The active involvement of young people as poll workers is crucial. Their better health and stamina are ideal for the very draining and demanding election process. Moreover, this is the first time the KPU has adopted an application, Sirekap, to publish the vote counting and tabulation processes. This year, poll workers were responsible for uploading the local vote counts, which were then heavily criticized by the public for their weaknesses.

In my TPS, the entire process finished 15 minutes after midnight (18 hours of work). At many TPS, the job was done by the next morning (more than 24 hours).

Despite the various complexities, in general, the election ran peacefully and smoothly, showing a collective commitment to upholding the values and resilience of Indonesia’s democratic institutions.

This collective commitment is also felt on a larger scale. The nation seemed more united this year than in the previous elections in 2014 and 2019. Polarization occurred but at a less intense level.

The three-horse race of the presidential election has given the people more options, unlike the divisive two-horse race in 2014 and 2019. I believe Indonesian society is now wiser and more mature in dealing with differences. Although ideological battles, narratives and political debates, mainly related to presidential candidates, happened, they were limited to the media and social media.

Society today is more engaged in policy discussions than in fostering enmity. Group discussions are filled with debates about the advantages of various programs and political promises from the presidential candidates and reducing the tension seen in 2019.

In this year’s elections, the main narrative that emerged was the neutrality of the bureaucracy and the government, rather than identity politics which marked the elections in 2014 and 2019.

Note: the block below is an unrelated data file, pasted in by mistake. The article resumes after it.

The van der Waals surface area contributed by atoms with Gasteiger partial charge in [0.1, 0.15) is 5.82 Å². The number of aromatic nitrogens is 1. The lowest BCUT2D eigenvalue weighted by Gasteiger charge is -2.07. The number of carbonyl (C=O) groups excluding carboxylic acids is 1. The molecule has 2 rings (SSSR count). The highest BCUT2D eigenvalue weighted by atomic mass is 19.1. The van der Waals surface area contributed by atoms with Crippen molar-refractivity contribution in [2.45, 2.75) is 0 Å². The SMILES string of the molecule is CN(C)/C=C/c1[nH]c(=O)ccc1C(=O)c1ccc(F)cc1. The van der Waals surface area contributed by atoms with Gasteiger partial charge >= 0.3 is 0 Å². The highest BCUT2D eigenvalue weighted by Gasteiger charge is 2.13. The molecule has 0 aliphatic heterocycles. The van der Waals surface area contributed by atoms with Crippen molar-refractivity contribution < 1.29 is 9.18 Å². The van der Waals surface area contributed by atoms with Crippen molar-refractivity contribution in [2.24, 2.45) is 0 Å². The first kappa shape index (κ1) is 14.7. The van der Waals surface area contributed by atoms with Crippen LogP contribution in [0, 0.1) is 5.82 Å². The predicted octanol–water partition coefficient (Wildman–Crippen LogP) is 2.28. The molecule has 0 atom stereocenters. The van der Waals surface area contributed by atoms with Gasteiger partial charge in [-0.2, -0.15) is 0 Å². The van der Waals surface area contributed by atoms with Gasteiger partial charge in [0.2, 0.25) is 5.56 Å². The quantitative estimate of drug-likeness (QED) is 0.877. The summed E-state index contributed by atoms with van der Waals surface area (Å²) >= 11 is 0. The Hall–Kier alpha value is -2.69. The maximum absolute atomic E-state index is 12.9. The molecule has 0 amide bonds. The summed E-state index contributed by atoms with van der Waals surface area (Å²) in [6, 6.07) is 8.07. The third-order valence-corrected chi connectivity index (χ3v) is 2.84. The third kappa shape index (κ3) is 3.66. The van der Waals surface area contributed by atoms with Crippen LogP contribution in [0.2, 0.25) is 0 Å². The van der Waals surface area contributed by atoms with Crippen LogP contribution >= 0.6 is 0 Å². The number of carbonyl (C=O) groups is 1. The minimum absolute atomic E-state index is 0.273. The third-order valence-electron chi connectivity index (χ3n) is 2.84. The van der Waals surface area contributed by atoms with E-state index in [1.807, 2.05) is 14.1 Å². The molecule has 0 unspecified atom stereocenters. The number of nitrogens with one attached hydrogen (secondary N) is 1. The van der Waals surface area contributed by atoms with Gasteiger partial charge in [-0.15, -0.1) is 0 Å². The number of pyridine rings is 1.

Regardless of the election results and our nation’s future leadership, the beauty of the 2024 election lay in the unity it inspired. On election day, polling stations officers worked tirelessly, representing various backgrounds but united in their commitment to ensure a fair process.

The atmosphere during the vote counting resembled a collective celebration, like supporting a soccer team. Cheers and jeers are expressions of victory, defeat and, most importantly, the celebration of democracy. As an ordinary citizen entrusted to serve on the local election committee, I found the 2024 presidential election brought about a harmony that had never been seen before.

A positive evolution in society’s attitude toward the election process was visible, fostering unity rather than disunity. As an ordinary citizen, I am proud to have contributed to an environment where differences are accepted and our shared aspirations for a harmonious future are prioritized over divisive ideologies.

May Bhineka Tunggal Ika continue to shape our nation’s path.

Rizky Akbar Ibrahim
Consultant, Kiroyan Partners


Source: The Jakarta Post, February 24, 2024.
Find out more from The Jakarta Post release here.

share this insight

Share to Facebook Share to Linkedin

let's work together

Tell us about your project brief or just contact us
read other insights